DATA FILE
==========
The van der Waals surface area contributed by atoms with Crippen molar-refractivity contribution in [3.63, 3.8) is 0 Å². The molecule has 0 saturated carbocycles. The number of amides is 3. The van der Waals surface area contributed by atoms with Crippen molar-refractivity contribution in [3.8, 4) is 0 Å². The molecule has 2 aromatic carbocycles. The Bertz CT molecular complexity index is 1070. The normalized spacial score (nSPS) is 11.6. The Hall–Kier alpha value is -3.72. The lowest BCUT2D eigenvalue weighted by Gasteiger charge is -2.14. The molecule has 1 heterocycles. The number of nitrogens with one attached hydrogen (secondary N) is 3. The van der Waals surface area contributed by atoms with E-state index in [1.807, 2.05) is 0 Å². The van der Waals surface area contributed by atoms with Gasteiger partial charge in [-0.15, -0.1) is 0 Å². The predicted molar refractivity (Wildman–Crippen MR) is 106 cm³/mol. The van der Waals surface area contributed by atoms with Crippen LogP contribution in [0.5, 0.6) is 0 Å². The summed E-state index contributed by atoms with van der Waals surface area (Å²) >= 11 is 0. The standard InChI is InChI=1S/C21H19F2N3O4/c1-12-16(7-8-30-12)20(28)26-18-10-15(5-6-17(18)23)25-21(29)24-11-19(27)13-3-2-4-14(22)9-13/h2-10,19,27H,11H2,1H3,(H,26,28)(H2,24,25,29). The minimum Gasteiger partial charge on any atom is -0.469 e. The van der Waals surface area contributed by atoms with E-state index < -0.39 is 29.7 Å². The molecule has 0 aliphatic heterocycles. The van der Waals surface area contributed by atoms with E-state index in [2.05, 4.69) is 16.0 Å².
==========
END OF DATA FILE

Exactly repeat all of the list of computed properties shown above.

The van der Waals surface area contributed by atoms with Crippen molar-refractivity contribution in [3.63, 3.8) is 0 Å². The molecule has 0 saturated carbocycles. The number of amides is 3. The van der Waals surface area contributed by atoms with Crippen molar-refractivity contribution in [3.8, 4) is 0 Å². The molecule has 2 aromatic carbocycles. The Bertz CT molecular complexity index is 1070. The normalized spacial score (nSPS) is 11.6. The Hall–Kier alpha value is -3.72. The lowest BCUT2D eigenvalue weighted by Gasteiger charge is -2.14. The molecule has 1 heterocycles. The number of nitrogens with one attached hydrogen (secondary N) is 3. The van der Waals surface area contributed by atoms with E-state index in [1.807, 2.05) is 0 Å². The van der Waals surface area contributed by atoms with Gasteiger partial charge in [-0.15, -0.1) is 0 Å². The predicted molar refractivity (Wildman–Crippen MR) is 106 cm³/mol. The van der Waals surface area contributed by atoms with Crippen LogP contribution in [0.5, 0.6) is 0 Å². The summed E-state index contributed by atoms with van der Waals surface area (Å²) >= 11 is 0. The standard InChI is InChI=1S/C21H19F2N3O4/c1-12-16(7-8-30-12)20(28)26-18-10-15(5-6-17(18)23)25-21(29)24-11-19(27)13-3-2-4-14(22)9-13/h2-10,19,27H,11H2,1H3,(H,26,28)(H2,24,25,29). The minimum Gasteiger partial charge on any atom is -0.469 e. The van der Waals surface area contributed by atoms with E-state index < -0.39 is 29.7 Å². The molecule has 0 aliphatic heterocycles. The van der Waals surface area contributed by atoms with E-state index in [2.05, 4.69) is 16.0 Å².